Wednesday, June 30, 2010

Apart but not apart

In recent days a lot of friends are experiencing the rupture of sending their kids off to camp. Four or eight weeks apart! I  of course miss my kids, but I learned to cope with long-dtstance parenting and supervisory gaps a long time ago, and while it's never perfect, I have learned that you can still be a good parent without having daily contact.


After getting divorced, I moved from New York to Los Angeles in the spring of 2002 to join the staff of The West Wing for season 4. Until then I had been the stay-at-home, primary caregiver in my family, working as a freelancer, helped out by a terrific nanny, but also shopping, cooking, pushing the stroller to doctor and dentist appointments, the heinously named Mommy-and-Me classes, playgrounds, and the like.

My full-throttle parenthood was a partly a conscious (and generational) pendulum swing away from my Dad, who, though very affectionate, had worked six days a week for his father as a lawyer (until his father died of a heart attack, then scaled back to five), came home from his downtown office long enough to read the mail, and eat, and then disappeared into his home office until bedtime, and weekends did volunteer work.

I didn't want to be that guy, and yet suddenly here I was, going 3000 miles from them -- ironically, in part, to help fund their educations. I pledged to see them once every three weeks and called five times a week (this is before video chatting). I made a video of my apartment and sent it to them so they could picture my new life.

And, a few months into the job,  I brought them to LA to see for themselves. Because of their ages (8 and 5) I had to fly to New York, pick them up, fly them back to LA, and then fly them back to New York and then get on a plane back. (Luckily Jet Blue had just started.)

The kids loved Los Angeles, and I like to think they could sense that I felt happy and productive. They liked the excitement of the Warner Brothers backlot; on one trip I snuck them into the costume department, where every WB production's wardrobe is filed, chronologically, from caveman to spaceman.
But at their ages, they couldn't really fathom what The West Wing was about, except "The President," and only knew one of the actors -- Stockard Channing, because she'd been in Grease (when she was 34!). At my first table read, when I tried to approach Channing to convey my daughters' fandom, she cut me off -- "Don't even say it." Apparently she can't stand her identification with the movie.  I still arranged to bring them to the set a day Stockard was filming, so they could recognize someone on set.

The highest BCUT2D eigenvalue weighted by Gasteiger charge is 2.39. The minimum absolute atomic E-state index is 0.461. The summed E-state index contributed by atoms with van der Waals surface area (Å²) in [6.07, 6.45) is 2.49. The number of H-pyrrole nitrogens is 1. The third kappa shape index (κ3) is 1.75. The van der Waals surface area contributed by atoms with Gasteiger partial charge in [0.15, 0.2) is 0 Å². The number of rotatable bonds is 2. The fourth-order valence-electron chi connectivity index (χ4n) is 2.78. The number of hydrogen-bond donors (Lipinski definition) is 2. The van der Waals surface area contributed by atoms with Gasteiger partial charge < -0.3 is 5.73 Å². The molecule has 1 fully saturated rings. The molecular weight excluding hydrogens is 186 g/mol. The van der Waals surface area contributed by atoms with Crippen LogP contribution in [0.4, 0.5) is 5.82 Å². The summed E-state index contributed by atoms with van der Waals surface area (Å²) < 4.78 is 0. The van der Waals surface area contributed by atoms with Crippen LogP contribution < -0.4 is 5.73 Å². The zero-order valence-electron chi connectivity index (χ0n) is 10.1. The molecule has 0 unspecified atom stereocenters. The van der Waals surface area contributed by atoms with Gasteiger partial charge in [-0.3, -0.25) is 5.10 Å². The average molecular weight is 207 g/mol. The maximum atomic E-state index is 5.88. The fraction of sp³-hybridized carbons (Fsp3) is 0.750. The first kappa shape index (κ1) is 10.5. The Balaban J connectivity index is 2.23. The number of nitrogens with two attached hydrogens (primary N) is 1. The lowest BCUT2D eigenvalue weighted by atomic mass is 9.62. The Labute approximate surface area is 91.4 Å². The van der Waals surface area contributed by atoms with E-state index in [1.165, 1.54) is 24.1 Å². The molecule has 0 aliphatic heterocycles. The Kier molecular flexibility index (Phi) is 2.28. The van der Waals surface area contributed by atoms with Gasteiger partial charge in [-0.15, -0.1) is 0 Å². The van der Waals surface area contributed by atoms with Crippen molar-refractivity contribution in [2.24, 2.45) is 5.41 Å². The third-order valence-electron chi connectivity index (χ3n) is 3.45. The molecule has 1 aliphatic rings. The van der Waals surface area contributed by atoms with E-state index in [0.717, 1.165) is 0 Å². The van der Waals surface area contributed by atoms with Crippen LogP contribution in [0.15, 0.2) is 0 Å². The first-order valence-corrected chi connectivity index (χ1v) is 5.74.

The episode "College Kids" was shooting a Bartlet speech about education in a ballroom at the Biltmore Hotel in downtown LA. But by the time we arrived, Stockard had wrapped for the day. The episode's director, Alex Graves, after meeting my kids, kindly asked if I wanted my older daughter to be an extra in the scene, because there were kids sitting on the stage next to Bartlet for his speech.

She had already shown a propensity for theater, doing shows at the local Y -- so how could a father say no? She was fitted for a costume, carted off into a room of smarmy wanna-be child actors (I think one of them had just been in a Mike Myers movie), and then put up on stage and taught to mime-clap (so as not to drown out Martin Sheen's words). After the speech, Bartlet turns to shake people's hands, and he made a point of shaking my daughter's.

In the final cut of the episode, you need a pause button to even see her, and I don't think the handshake is visible, but the production staff shot the above still off of an outtake. (You'll notice that my daughter -- who has since performed admirably in many stage productions -- is, instead of looking at the President of the United States, looking directly into the camera.) She got paid $100 for her efforts, and when it arrived I got Sheen and Allison Janney to sign a xerox of her paycheck as a souvenir.

She learned that you can work an eight hour day and not get much camera time, but also learned what it was that we were all doing. I moved back and forth to LA several other times for work, and the last time they were old enough to sit in the writer's room and actually watch us break stories. Now one of them is shooting and editing her own videos on YouTube and the other just wrote her first play, and Daddy is playing catch-up.

The generational pendulum is about to whack me in the back, I think.

4 comments:

Marci said...

Lovely story! I think you're right - you're daughter is quite a filmmaker in her own right! Kinda love her videos!!

Maria Grasso said...

excellent post. Studio wardrobe departments/sound stages rock!

Mark said...

Great story. I've recently seen Nancy's video and the proficiency she has with that little button lying unused on my mac - the one I've been meaning to get around to - makes my jaw drop. I like the theme of this post; the exposure of your children to what you have chosen to do. I still have no idea what my father did on a day to day basis as a Canadian diplomat. I kinda wish I did. So when the occasion arises I talk freely about my work and career in front of my kids. It is almost a running joke how dismissively they turn down the idea of following my path but they are still young and when it really becomes time for them to consider it I hope they know enough to choose or dismiss it from an informed place.

Leila said...

Ha, I still have the VHS we recorded of that episode of West Wing. I'm glad my cousins are turning out so well - God knows they're doing better than we are over here. Nancy's videos are great!